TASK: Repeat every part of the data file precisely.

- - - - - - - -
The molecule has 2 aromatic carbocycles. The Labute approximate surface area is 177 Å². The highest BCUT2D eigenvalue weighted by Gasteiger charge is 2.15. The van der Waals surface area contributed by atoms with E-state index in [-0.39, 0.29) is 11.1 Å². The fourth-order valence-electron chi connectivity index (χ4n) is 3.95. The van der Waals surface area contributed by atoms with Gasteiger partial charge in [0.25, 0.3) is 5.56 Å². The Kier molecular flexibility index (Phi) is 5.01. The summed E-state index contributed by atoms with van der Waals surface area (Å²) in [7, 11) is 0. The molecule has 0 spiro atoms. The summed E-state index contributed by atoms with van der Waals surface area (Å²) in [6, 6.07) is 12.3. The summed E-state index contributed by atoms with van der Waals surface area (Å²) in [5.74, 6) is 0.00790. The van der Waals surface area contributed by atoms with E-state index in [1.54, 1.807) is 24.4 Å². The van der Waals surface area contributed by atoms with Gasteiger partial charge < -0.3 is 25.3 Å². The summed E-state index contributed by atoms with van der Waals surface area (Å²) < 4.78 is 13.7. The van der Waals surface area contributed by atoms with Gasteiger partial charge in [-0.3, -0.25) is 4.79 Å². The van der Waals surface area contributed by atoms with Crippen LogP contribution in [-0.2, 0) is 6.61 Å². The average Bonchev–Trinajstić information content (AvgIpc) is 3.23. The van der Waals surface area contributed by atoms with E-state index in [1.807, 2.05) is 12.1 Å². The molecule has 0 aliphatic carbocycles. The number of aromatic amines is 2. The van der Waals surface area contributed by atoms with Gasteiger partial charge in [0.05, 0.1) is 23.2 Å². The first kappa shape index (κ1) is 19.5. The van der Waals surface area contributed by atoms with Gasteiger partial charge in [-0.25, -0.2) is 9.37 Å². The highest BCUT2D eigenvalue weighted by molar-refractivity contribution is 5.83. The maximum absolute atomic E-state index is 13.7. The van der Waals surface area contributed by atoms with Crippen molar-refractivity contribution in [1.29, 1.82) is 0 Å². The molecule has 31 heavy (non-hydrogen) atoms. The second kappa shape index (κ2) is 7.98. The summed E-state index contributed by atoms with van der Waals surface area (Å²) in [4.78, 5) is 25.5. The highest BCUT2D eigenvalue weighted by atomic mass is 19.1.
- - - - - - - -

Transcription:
The molecule has 2 aromatic carbocycles. The Labute approximate surface area is 177 Å². The highest BCUT2D eigenvalue weighted by Gasteiger charge is 2.15. The van der Waals surface area contributed by atoms with E-state index in [-0.39, 0.29) is 11.1 Å². The fourth-order valence-electron chi connectivity index (χ4n) is 3.95. The van der Waals surface area contributed by atoms with Gasteiger partial charge in [0.25, 0.3) is 5.56 Å². The Kier molecular flexibility index (Phi) is 5.01. The summed E-state index contributed by atoms with van der Waals surface area (Å²) in [7, 11) is 0. The molecule has 0 spiro atoms. The summed E-state index contributed by atoms with van der Waals surface area (Å²) in [6, 6.07) is 12.3. The summed E-state index contributed by atoms with van der Waals surface area (Å²) in [5.74, 6) is 0.00790. The van der Waals surface area contributed by atoms with E-state index in [1.54, 1.807) is 24.4 Å². The van der Waals surface area contributed by atoms with Gasteiger partial charge < -0.3 is 25.3 Å². The summed E-state index contributed by atoms with van der Waals surface area (Å²) < 4.78 is 13.7. The van der Waals surface area contributed by atoms with Gasteiger partial charge in [-0.3, -0.25) is 4.79 Å². The van der Waals surface area contributed by atoms with Crippen LogP contribution in [-0.2, 0) is 6.61 Å². The average Bonchev–Trinajstić information content (AvgIpc) is 3.23. The van der Waals surface area contributed by atoms with E-state index in [1.807, 2.05) is 12.1 Å². The molecule has 0 aliphatic carbocycles. The number of aromatic amines is 2. The van der Waals surface area contributed by atoms with Gasteiger partial charge in [0.05, 0.1) is 23.2 Å². The first kappa shape index (κ1) is 19.5. The van der Waals surface area contributed by atoms with Gasteiger partial charge in [-0.25, -0.2) is 9.37 Å². The highest BCUT2D eigenvalue weighted by molar-refractivity contribution is 5.83. The maximum absolute atomic E-state index is 13.7. The van der Waals surface area contributed by atoms with Crippen molar-refractivity contribution in [1.29, 1.82) is 0 Å². The molecule has 31 heavy (non-hydrogen) atoms. The second kappa shape index (κ2) is 7.98. The summed E-state index contributed by atoms with van der Waals surface area (Å²) in [4.78, 5) is 25.5. The highest BCUT2D eigenvalue weighted by atomic mass is 19.1.